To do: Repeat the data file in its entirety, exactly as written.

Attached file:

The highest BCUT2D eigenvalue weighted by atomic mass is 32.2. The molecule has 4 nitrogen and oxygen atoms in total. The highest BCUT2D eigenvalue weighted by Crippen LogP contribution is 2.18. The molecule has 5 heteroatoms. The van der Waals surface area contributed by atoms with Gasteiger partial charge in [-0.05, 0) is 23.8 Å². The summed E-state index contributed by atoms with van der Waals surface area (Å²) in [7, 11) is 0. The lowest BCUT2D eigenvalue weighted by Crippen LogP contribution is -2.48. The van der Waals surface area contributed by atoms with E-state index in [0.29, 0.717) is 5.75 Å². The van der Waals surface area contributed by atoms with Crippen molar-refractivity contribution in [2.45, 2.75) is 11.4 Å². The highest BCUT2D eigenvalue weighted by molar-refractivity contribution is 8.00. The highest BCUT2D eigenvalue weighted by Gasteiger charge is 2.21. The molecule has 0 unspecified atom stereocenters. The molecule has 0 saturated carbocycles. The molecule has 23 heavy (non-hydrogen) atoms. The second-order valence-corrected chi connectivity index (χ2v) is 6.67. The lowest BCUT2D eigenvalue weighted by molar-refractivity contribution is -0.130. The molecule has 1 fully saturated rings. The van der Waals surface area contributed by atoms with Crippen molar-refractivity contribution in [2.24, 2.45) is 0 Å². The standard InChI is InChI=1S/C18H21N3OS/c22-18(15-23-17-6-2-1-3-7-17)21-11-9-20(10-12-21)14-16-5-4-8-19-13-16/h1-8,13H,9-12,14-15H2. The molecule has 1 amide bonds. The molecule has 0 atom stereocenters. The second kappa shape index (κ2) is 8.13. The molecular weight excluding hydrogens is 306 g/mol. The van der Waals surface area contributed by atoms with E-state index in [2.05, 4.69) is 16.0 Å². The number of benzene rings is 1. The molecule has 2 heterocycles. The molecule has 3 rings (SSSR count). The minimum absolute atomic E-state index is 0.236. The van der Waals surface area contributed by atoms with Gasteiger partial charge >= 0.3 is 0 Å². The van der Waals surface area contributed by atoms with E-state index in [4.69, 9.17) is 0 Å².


The highest BCUT2D eigenvalue weighted by atomic mass is 32.2. The molecule has 4 nitrogen and oxygen atoms in total. The highest BCUT2D eigenvalue weighted by Crippen LogP contribution is 2.18. The molecule has 5 heteroatoms. The van der Waals surface area contributed by atoms with Gasteiger partial charge in [-0.05, 0) is 23.8 Å². The summed E-state index contributed by atoms with van der Waals surface area (Å²) in [7, 11) is 0. The lowest BCUT2D eigenvalue weighted by Crippen LogP contribution is -2.48. The van der Waals surface area contributed by atoms with E-state index in [0.29, 0.717) is 5.75 Å². The van der Waals surface area contributed by atoms with Crippen molar-refractivity contribution in [2.45, 2.75) is 11.4 Å². The highest BCUT2D eigenvalue weighted by molar-refractivity contribution is 8.00. The highest BCUT2D eigenvalue weighted by Gasteiger charge is 2.21. The molecule has 0 unspecified atom stereocenters. The molecule has 0 saturated carbocycles. The molecule has 23 heavy (non-hydrogen) atoms. The second-order valence-corrected chi connectivity index (χ2v) is 6.67. The lowest BCUT2D eigenvalue weighted by molar-refractivity contribution is -0.130. The molecule has 1 fully saturated rings. The van der Waals surface area contributed by atoms with Crippen molar-refractivity contribution in [2.24, 2.45) is 0 Å². The standard InChI is InChI=1S/C18H21N3OS/c22-18(15-23-17-6-2-1-3-7-17)21-11-9-20(10-12-21)14-16-5-4-8-19-13-16/h1-8,13H,9-12,14-15H2. The molecule has 1 amide bonds. The molecule has 0 atom stereocenters. The second kappa shape index (κ2) is 8.13. The molecular weight excluding hydrogens is 306 g/mol. The van der Waals surface area contributed by atoms with E-state index in [2.05, 4.69) is 16.0 Å². The number of benzene rings is 1. The molecule has 2 heterocycles. The molecule has 3 rings (SSSR count). The minimum absolute atomic E-state index is 0.236. The van der Waals surface area contributed by atoms with Gasteiger partial charge >= 0.3 is 0 Å². The van der Waals surface area contributed by atoms with E-state index in [4.69, 9.17) is 0 Å².